The Human Story – The Indian Ocean Trade Network

Today we will be discussing the trading network that was prevalent in the Indian Ocean and provided a crucial method of exchange during the significant increase in trade in approximately 500 – 1500 CE. This article will focus on a system rather than individuals, groups of people or nations. Many world history books, classes and television programmes tend to zero in on the people whose actions have shaped the course of history and influenced our ancestors’ lives and whilst it may be interesting to note that when Pedro I (1320 – 1367) was crowned King of Portugal, he had the remains of his late mistress dug up to be crowned as well, or that King Charles VI of France (1368 – 1422) believed, at times, that he was made entirely of glass, we lose focus and forget that the common people of history also helped forge it.

The Trade Winds

The Indian Ocean trade network was much like the Silk Road in that it was a system of trading routes that connected people who had goods with people who wanted goods and were willing to pay for them. Just as the Silk Road was never just a single road, there were lots of long distance trading routes in the Indian Ocean connecting various port cities all around the Indian Ocean basin, stretching from Java and Canton in the East to Zanzibar and Mombasa in the West. The Indian Ocean Trade Network was bigger, better and included more diverse players than its Eurasian land-based equivalent. However, this trading system is much less famous than the Silk Road, probably because it does not have a catchy name attached to it.

Trade in the Indian Ocean dates back millennia and there was an extensive maritime trading network operating between the Indus River Valley Civilisation (Harappan) and the Mesopotamian civilisations as early as the middle Harappan Phase (2600 – 1900 BCE) with much of the commerce being handled by middlemen in the Persian Gulf.

However, it did not truly take off until the seventh century CE and by around 700 CE there was a recognisable major trading network in place around the Indian Ocean basin, but it really blew up between 1000 – 1200 CE. The Indian Ocean Trade Network did experience a bit of decline during the heyday of the Mongol Empire when overland trade became safer and cheaper, but then it surged again in the fourteenth and fifteenth centuries.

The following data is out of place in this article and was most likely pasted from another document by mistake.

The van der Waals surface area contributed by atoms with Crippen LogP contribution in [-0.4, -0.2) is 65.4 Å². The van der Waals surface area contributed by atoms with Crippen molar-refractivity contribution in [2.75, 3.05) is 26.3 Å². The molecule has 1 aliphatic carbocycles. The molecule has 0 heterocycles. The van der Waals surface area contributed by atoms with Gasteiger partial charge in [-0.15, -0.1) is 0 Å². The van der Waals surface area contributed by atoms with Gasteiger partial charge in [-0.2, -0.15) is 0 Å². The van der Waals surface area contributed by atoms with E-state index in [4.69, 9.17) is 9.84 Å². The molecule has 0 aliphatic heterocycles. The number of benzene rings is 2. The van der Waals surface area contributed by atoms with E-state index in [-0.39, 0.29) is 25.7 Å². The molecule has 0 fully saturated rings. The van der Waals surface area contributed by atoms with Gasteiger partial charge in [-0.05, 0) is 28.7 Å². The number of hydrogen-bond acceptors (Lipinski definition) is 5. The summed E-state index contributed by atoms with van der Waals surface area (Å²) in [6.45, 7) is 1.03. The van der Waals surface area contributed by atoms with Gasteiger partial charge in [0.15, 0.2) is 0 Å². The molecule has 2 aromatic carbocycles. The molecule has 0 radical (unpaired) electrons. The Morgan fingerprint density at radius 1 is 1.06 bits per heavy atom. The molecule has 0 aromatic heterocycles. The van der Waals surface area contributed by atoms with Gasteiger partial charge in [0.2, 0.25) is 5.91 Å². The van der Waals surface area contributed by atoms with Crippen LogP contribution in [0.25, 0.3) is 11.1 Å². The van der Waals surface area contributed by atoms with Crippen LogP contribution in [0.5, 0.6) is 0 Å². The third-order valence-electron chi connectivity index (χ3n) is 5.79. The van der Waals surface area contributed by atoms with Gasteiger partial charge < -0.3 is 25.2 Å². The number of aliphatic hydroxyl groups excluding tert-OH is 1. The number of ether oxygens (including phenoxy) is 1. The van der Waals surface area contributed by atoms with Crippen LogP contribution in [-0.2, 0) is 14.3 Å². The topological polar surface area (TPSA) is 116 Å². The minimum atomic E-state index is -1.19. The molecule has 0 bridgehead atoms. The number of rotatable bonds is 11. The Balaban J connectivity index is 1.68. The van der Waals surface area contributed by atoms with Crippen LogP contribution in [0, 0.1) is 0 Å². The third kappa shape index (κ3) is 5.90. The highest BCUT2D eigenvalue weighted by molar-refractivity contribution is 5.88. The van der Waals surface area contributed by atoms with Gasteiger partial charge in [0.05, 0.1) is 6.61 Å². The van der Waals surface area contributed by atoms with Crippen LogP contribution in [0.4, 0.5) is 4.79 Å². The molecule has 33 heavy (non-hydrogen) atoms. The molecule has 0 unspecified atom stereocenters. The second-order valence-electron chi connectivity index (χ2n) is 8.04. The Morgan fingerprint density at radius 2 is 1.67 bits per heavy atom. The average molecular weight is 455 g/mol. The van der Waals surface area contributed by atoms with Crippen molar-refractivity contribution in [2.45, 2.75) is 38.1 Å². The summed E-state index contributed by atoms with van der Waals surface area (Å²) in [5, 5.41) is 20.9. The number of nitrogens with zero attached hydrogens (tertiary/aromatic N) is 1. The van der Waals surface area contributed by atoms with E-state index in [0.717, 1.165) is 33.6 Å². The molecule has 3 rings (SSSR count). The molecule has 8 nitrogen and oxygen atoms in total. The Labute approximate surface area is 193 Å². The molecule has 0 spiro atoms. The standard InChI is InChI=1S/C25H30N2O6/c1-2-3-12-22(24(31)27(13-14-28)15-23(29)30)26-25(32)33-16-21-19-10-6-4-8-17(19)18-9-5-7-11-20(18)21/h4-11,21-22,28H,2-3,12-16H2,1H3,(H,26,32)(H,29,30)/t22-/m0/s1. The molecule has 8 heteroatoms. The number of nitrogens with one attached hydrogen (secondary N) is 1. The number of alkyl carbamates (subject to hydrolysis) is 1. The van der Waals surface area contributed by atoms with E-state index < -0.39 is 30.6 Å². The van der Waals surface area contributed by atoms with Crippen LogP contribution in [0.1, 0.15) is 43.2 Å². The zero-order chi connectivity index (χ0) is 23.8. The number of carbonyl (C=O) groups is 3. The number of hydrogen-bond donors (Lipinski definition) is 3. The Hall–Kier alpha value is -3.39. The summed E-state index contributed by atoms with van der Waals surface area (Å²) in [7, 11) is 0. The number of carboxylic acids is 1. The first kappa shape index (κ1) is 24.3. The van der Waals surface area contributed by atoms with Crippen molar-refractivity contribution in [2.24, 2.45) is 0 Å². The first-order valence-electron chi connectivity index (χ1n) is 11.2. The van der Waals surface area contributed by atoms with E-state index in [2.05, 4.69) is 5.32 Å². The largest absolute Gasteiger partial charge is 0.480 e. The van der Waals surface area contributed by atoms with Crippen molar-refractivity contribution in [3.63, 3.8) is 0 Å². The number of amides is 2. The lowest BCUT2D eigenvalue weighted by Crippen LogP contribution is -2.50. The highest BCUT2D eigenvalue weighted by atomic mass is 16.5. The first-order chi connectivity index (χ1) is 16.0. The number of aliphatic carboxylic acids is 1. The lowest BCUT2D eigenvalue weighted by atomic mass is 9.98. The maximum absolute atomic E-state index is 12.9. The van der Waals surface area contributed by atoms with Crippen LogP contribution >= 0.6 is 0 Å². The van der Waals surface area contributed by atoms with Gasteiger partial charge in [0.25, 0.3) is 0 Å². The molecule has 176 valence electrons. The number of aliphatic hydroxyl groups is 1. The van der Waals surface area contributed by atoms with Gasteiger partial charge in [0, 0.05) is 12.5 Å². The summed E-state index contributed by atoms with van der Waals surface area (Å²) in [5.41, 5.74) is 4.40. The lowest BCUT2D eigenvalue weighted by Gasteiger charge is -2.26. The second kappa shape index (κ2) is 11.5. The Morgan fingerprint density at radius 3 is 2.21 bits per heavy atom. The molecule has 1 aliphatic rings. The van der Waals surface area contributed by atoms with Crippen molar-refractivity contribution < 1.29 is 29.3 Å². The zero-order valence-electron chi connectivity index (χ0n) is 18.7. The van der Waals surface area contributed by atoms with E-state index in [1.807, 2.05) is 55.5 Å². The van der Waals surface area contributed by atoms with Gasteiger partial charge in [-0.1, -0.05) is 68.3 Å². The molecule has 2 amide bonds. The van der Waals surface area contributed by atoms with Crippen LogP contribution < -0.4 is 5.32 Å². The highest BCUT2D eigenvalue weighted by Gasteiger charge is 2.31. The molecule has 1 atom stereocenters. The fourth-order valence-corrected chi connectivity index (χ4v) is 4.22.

So, just who was trading in this intricate network of port cities dotted around the Indian Ocean? The Swahili city-states of East Africa, the Islamic Empires of the Middle East, India, China and the principalities and states of South-East Asia. At this point, it should be noted that the states of Europe are not on this list… which is probably a contributing factor as to why the Indian Ocean Trade Network is probably not as famous as the Silk Road: the Eurocentrism view of world history strikes again!

If you were an ornament maker in fourteenth century China and needed some ivory to craft an intricate ivory ornament, then you would have to trade for it as elephants are only found in India and Africa. One of the reasons that the Indian Ocean Trade Network took off is that there was a massive range of resources available and a wide range of import needs from ivory to timber to books to grain. But, the most important factor in the emergence of the Indian Ocean maritime trading network as being as important as it was, was due to winds.

The Indian Ocean is home to a set of special winds known as the Monsoons. Generally, when we think of monsoons, we tend to think of them in the context of the rains in the Indian subcontinent but rather than thinking of them as rains we should picture monsoons as the winds that bring the rainy season. The great thing about seasons is that they are predictably cyclical and come around regularly, as do Monsoon Winds. If you were a thirteenth century sailor, you could count on the wind to take you from Africa to India if you set sail between April and September. Likewise, these winds could be counted on to take you back if you sailed between November and February. These winds were so reliable that early maritime travel guides often listed the times of departure down to the week and sometimes even down to the day!

1600px-Monsoon_&_trade_wind_chart_of_the_Indian_Ocean_LOC_2009575919